# Finding orthonormal basis from orthogonal basis

The following is example C.5 from Appendix C (Linear Spaces Review) of Introduction to Laplace Transforms and Fourier Series, Second Edition, by Phil Dyke:

Example C.5 Show that $\{\sin(x),\cos(x)\}$ is an orthonormal basis for the inner product space $V=\{a\sin(x)+b\cos(x); a,b\in\mathbb R, 0\le x\le\pi\}$ using as inner product $$\langle f,g \rangle = \int_0^1 fg dx, \qquad f,g\in V$$ and determine an orthonormal basis.

Solution $V$ is two dimensional and the set $\{\sin(x),\cos(x)\}$ is obviously a basis. We merely need to check orthogonality. First of all, \begin{align}\langle\sin(x),\cos(x)\rangle=\int_0^\pi\sin(x)\cos(x)\,dx&=\frac{1}{2}\int_0^\pi\sin(2x)\,dx\\ &=\left[-\frac{1}{4}\cos(2x)\right]_0^\pi \\ &=0.\end{align} Hence orthogonality is established. Also, $$\langle\sin(x),\sin(x)\rangle=\int_0^\pi\sin^2(x)\,dx=\frac{\pi}{2}$$ and $$\langle\cos(x),\cos(x)\rangle=\int_0^\pi\cos^2(x)\,dx=\frac{\pi}{2}.$$ Therefore $$\left\{\sqrt{\dfrac{2}{\pi}}\sin(x),\sqrt{\dfrac{2}{\pi}}\cos(x)\right\}$$ is an orthonormal basis.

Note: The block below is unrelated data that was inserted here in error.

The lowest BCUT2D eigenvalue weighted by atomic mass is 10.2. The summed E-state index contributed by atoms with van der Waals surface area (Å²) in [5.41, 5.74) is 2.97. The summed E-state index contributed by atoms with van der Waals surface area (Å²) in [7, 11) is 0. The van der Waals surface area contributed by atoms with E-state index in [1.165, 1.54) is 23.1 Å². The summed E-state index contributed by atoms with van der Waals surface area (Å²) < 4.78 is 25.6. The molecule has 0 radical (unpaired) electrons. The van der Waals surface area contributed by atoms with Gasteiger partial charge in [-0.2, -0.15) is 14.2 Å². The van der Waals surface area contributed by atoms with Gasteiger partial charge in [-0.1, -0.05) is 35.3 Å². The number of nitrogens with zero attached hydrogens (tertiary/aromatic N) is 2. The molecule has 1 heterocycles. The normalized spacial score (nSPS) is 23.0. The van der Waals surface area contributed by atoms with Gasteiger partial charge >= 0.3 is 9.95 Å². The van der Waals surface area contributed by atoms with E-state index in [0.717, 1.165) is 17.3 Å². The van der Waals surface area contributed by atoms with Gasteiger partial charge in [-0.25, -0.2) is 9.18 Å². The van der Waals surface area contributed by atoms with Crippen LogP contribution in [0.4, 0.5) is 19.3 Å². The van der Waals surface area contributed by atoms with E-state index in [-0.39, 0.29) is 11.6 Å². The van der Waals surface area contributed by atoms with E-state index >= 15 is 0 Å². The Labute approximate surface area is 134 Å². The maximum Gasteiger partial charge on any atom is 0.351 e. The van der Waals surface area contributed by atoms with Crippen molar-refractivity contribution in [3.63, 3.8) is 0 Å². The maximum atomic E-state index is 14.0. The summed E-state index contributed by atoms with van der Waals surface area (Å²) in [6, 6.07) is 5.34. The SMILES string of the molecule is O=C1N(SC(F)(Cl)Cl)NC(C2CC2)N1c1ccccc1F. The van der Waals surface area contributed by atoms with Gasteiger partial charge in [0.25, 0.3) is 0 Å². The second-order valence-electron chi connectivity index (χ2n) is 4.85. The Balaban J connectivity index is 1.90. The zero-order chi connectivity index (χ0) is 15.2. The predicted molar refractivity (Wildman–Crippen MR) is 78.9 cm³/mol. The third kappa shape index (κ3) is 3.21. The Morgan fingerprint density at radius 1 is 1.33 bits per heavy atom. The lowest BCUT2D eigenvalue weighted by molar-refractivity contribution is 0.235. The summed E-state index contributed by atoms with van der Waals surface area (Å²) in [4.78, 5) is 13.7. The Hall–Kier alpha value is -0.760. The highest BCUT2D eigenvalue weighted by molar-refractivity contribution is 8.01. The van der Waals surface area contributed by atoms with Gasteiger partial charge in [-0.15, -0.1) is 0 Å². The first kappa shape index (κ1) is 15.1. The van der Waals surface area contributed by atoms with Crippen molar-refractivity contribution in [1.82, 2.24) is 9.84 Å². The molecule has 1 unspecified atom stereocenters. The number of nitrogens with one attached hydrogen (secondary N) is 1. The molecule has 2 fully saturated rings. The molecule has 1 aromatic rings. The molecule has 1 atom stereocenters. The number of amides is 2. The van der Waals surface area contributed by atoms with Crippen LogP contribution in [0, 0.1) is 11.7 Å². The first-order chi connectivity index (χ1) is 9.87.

I understand that, for orthonormality, we require that $\| \mathbf{a} \| = 1$. However, I'm unsure of how the orthonormal basis was found at the bottom of the proof?

I would appreciate it if people could please take the time to clarify this.

• $\lvert \lvert \sin(x) \rvert \rvert = \sqrt{\langle \sin(x), \sin(x) \rangle} = \sqrt{\frac{\pi}{2}}$. So in order to make an orthonormal basis from this orthogonal basis, we devide by the length, – Tim Dikland Jul 3 '18 at 10:09
• @TimDikland You mean $||\sin(x) ||$? – The Pointer Jul 3 '18 at 10:11
• Exactly, editted. – Tim Dikland Jul 3 '18 at 10:11
• Whenever you require an orthogonal basis to be ortonormal, just divide each vecotr by its norm. It remains an orthogonal basis (because of the properties of the inner product), but the norm of each vector is 1. – LuxGiammi Jul 3 '18 at 10:15
• Is that a typo in your example where you are using the integral over $[0,1]$ to define the inner product? If not, that changes things. – Disintegrating By Parts Jul 5 '18 at 3:07

## 1 Answer

As mentioned in the comments to the main post, $\lVert \sin(x) \rVert = \sqrt{\langle \sin(x), \sin(x) \rangle} = \sqrt{\frac{\pi}{2}}$. We then divide the orthogonal vectors by their norms in order convert them into orthonormal vectors. This gets us the orthonormal basis mentioned in the textbook excerpt.